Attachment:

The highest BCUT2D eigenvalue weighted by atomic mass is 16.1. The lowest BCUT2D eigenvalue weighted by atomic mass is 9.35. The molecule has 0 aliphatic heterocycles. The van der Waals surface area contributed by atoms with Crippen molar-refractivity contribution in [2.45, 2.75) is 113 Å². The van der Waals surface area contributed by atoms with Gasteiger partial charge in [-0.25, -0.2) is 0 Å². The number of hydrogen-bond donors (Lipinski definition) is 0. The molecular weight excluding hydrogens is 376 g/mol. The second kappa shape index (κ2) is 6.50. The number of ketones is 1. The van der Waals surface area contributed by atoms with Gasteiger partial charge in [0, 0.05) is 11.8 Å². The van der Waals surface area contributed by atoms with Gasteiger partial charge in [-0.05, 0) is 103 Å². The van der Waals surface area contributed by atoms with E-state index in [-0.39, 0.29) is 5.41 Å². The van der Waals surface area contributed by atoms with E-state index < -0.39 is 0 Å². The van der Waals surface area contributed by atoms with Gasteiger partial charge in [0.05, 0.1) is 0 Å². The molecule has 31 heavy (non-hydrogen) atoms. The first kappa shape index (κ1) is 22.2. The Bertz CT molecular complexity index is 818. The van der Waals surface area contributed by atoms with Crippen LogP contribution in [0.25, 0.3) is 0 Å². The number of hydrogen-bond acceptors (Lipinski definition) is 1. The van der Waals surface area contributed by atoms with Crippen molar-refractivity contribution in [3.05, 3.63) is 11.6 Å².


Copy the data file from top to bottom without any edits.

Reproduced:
The highest BCUT2D eigenvalue weighted by atomic mass is 16.1. The lowest BCUT2D eigenvalue weighted by atomic mass is 9.35. The molecule has 0 aliphatic heterocycles. The van der Waals surface area contributed by atoms with Crippen molar-refractivity contribution in [2.45, 2.75) is 113 Å². The van der Waals surface area contributed by atoms with Gasteiger partial charge in [-0.25, -0.2) is 0 Å². The number of hydrogen-bond donors (Lipinski definition) is 0. The molecular weight excluding hydrogens is 376 g/mol. The second kappa shape index (κ2) is 6.50. The number of ketones is 1. The van der Waals surface area contributed by atoms with Gasteiger partial charge in [0, 0.05) is 11.8 Å². The van der Waals surface area contributed by atoms with Gasteiger partial charge in [-0.05, 0) is 103 Å². The van der Waals surface area contributed by atoms with E-state index in [-0.39, 0.29) is 5.41 Å². The van der Waals surface area contributed by atoms with E-state index < -0.39 is 0 Å². The van der Waals surface area contributed by atoms with Gasteiger partial charge in [0.05, 0.1) is 0 Å². The molecule has 31 heavy (non-hydrogen) atoms. The first kappa shape index (κ1) is 22.2. The Bertz CT molecular complexity index is 818. The van der Waals surface area contributed by atoms with Crippen LogP contribution in [0.25, 0.3) is 0 Å². The number of hydrogen-bond acceptors (Lipinski definition) is 1. The van der Waals surface area contributed by atoms with Crippen molar-refractivity contribution in [3.05, 3.63) is 11.6 Å².